It is impossible to imagine present-day production and process sequences without compressed air. As modern day industries are increasingly imposing ever high quality demands, it is not just a matter of producing certain quantity of compressed air but also of confirming with defined purity criteria.
The compressed air produced by the compressor contains a certain amount of relative humidity that could still condense.
A compressor that produces 20 m³/1’ at 8 bar, working 8 hours at 75%, taking in air at 20°C and 70% relative humidity, sends about 80 liters of water into the line.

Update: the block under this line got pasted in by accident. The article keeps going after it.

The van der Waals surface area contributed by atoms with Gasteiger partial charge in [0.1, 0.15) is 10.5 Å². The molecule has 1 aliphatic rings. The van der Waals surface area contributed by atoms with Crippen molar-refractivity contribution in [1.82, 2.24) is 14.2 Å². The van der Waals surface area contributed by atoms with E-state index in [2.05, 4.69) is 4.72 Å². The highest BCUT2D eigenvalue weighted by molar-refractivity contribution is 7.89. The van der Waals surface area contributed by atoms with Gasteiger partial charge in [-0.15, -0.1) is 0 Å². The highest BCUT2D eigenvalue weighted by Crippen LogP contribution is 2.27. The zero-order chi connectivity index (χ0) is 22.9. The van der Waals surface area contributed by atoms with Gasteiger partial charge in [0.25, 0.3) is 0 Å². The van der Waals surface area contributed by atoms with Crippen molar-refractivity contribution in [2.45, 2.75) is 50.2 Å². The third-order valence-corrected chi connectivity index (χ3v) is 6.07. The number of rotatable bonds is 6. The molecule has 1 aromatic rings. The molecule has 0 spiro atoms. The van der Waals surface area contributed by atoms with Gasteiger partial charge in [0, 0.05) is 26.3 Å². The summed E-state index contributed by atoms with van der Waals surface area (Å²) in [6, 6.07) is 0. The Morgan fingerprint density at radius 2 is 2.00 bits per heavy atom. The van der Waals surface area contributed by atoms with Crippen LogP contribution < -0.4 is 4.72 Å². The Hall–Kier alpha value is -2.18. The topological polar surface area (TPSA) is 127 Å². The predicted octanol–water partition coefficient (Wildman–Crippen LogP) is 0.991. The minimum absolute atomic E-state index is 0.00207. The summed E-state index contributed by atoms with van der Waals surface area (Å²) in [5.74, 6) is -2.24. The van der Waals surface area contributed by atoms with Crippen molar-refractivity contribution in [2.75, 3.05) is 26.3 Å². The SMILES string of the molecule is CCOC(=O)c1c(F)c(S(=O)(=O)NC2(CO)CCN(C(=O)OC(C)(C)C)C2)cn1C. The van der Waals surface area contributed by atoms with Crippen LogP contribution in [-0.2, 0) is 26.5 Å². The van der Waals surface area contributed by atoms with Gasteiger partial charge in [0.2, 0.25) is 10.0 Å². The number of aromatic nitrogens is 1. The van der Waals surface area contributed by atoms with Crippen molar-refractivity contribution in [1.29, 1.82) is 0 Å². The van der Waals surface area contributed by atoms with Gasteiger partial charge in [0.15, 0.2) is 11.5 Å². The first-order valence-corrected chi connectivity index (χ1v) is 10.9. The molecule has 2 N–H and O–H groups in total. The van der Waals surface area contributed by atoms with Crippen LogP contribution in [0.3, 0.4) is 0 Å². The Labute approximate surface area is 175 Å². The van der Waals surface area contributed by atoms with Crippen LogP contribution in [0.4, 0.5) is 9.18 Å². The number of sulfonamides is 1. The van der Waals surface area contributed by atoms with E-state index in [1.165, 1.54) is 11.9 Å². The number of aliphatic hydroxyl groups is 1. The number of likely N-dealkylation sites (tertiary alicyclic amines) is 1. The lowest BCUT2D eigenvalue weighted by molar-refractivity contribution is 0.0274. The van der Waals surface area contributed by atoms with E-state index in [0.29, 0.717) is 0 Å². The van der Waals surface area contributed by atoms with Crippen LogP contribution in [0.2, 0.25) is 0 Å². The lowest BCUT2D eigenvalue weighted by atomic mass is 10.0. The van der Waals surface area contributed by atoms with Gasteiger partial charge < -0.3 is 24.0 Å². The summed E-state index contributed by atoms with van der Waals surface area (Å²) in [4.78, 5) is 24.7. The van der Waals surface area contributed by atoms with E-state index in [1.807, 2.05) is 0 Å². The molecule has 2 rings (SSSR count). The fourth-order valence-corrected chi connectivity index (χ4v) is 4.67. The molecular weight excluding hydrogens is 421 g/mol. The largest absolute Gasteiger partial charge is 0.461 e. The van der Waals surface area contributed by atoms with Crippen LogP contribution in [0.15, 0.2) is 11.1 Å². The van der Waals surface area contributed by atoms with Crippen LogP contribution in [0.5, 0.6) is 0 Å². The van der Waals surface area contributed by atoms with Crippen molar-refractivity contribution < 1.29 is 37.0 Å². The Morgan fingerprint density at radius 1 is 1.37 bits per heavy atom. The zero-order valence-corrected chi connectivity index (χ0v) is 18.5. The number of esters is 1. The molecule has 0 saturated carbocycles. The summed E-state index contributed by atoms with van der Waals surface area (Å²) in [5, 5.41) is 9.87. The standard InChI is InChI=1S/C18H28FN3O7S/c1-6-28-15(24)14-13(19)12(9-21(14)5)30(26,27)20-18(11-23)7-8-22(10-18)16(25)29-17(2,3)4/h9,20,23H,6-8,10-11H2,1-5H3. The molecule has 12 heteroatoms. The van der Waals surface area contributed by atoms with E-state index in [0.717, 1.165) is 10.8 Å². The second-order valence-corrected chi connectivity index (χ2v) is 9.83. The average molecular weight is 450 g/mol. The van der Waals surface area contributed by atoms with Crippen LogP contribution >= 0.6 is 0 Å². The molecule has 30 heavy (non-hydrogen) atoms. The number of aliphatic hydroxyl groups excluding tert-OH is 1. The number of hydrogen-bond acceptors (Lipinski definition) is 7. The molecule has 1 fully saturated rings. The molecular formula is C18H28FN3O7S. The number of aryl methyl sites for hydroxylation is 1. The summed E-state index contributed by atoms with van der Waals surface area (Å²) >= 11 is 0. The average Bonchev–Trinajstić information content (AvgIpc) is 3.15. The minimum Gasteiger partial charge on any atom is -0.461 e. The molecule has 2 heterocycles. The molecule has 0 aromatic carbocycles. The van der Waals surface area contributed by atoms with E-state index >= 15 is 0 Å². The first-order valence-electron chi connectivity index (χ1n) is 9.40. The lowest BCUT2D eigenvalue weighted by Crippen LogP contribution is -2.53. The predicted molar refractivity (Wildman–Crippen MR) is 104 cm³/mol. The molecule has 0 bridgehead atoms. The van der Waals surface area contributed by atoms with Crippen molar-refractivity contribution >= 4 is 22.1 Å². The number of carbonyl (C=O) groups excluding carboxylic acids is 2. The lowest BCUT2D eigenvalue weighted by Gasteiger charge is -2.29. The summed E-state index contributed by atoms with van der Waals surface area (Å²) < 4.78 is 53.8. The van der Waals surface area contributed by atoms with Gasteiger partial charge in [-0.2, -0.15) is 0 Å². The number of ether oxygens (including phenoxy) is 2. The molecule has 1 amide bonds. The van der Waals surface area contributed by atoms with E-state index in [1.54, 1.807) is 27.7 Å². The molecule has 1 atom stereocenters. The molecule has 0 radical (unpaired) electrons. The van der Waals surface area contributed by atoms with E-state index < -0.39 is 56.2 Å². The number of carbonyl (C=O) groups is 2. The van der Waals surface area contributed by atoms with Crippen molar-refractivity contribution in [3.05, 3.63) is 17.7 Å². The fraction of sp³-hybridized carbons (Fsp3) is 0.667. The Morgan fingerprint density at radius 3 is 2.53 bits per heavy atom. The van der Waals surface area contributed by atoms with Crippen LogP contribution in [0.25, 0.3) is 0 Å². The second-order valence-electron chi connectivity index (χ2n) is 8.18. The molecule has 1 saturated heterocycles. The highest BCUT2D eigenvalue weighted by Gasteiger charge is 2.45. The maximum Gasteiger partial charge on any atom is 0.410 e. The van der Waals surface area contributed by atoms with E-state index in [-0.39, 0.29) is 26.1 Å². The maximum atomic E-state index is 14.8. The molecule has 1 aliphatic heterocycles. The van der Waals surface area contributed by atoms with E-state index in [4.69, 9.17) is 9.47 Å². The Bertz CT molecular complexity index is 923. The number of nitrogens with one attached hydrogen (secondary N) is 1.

On intake, the saturated compressed air undergoes an initial cooling in the air-air exchanger by means of cold dried air.
The second cooling phase takes place inside the evaporator where the air reaches the preset dew point.
All the condensate separated during the cooling phase is treated and discharged automatically by a system of level sensors. The output compressed air is adequately dried and suitable for the majority of industrial uses.